If your app is in the foreground when a bubble is sent, importance is ignored and your bubble will always be shown (unless the user has blocked bubbles or notifications from your app).
Creating an expanded bubble
You can configure your bubble to present it in expanded state automatically. We recommend only using this functionality if the user performs an action that would result in a bubble, like tapping on a button to start a new chat. In this case, it also makes sense to suppress the initial notification sent when a bubble is created.
val bubbleMetadata = Notification.BubbleMetadata.Builder() .setDesiredHeight(600) .setIntent(bubbleIntent) .setAutoExpandBubble(true) .setSuppressNotification(true) .build()
Notification.BubbleMetadata bubbleData = new Notification.BubbleMetadata.Builder() .setDesiredHeight(600) .setIntent(bubbleIntent) .setAutoExpandBubble(true) .setSuppressNotification(true) .build();
Bubble content lifecycle
When a bubble is expanded, the content activity goes through the normal process lifecycle, resulting in the application becoming a foreground process (if not already).
When the bubble is collapsed or dismissed the activity will be destroyed. This may result in the process being cached and later killed, depending on whether the app has any other foreground components running.
When bubbles appear
To reduce the number of interruptions for the user, bubbles only appear under certain circumstances.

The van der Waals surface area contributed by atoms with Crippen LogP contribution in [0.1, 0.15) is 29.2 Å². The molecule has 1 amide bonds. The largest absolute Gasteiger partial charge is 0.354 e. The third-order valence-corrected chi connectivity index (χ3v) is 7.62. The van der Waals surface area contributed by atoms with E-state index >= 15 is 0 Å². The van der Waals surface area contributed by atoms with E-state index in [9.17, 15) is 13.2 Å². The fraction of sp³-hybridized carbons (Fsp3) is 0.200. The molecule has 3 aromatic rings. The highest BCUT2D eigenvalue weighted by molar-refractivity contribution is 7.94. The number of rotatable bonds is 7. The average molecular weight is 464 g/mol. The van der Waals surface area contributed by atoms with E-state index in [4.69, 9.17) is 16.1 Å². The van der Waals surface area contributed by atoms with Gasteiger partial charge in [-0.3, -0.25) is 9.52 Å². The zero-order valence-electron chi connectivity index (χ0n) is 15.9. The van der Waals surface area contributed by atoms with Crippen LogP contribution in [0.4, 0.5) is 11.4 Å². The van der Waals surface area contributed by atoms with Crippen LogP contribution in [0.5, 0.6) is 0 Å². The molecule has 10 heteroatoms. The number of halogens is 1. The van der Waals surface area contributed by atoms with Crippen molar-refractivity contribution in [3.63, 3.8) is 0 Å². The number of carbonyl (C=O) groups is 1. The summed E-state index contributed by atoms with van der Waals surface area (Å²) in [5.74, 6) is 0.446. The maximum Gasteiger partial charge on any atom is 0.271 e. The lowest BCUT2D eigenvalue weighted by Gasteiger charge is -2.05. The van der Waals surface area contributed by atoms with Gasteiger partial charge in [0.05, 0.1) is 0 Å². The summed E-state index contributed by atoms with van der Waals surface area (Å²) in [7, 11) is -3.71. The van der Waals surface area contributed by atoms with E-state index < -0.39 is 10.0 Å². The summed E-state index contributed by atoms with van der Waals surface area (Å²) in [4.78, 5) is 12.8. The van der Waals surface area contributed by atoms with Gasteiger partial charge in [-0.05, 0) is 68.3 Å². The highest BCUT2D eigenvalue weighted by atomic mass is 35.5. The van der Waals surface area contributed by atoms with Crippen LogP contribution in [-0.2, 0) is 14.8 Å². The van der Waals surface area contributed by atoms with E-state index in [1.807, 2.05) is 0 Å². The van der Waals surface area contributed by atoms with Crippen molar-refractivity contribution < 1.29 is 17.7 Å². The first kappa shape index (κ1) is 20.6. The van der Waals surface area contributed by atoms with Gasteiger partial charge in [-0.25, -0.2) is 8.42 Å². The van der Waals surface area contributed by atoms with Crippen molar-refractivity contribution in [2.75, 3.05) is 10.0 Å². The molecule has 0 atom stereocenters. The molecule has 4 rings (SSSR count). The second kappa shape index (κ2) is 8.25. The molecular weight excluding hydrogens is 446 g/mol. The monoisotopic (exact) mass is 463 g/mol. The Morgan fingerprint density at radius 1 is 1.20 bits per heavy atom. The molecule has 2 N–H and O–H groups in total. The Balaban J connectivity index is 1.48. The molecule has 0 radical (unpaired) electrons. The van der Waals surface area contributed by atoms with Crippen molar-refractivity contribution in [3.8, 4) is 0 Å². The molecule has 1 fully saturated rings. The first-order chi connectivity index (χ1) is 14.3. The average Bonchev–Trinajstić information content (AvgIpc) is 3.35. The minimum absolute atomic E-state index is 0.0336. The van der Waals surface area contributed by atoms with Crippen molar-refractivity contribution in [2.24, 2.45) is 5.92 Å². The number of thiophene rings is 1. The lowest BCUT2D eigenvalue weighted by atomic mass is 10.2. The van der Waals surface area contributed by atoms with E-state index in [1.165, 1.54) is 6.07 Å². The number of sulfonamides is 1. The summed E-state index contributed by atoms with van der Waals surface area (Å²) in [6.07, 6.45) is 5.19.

If an app targets Android 11 or higher, a notification doesn't appear as a bubble unless it meets the conversation requirements. If an app targets Android 10, the notification appears as a bubble only if one or more of these conditions are met:
- The notification uses MessagingStyle, and has a Person added.
- The notification is from a call to Service.startForeground, has a category of CATEGORY_CALL, and has a Person added.
- The app is in the foreground when the notification is sent.
If none of those conditions are met, the notification is shown instead of a bubble.
- Bubbles take up screen real estate and cover other app content. You should only send a notification as a bubble if it is important enough such as ongoing communications, or if the user has explicitly requested a bubble for some content.
- Note that the bubble can be disabled by the user. In that case, a bubble notification is shown as a normal notification. You should always make sure your bubble notification works as a normal notification as well.
- Processes that are launched from a bubble (such as activities and dialogs) appear within the bubble container. This means a bubble can have a task stack. Things can get complicated if there is a lot of functionality or navigation within your bubble. We recommend keeping the functionality as specific and light-weight as possible.
The People sample app is a simple conversation app that uses bubbles. For demonstration purposes, this app uses chat bots. In real-world applications, bubbles should only be used for messages by humans, not by bots.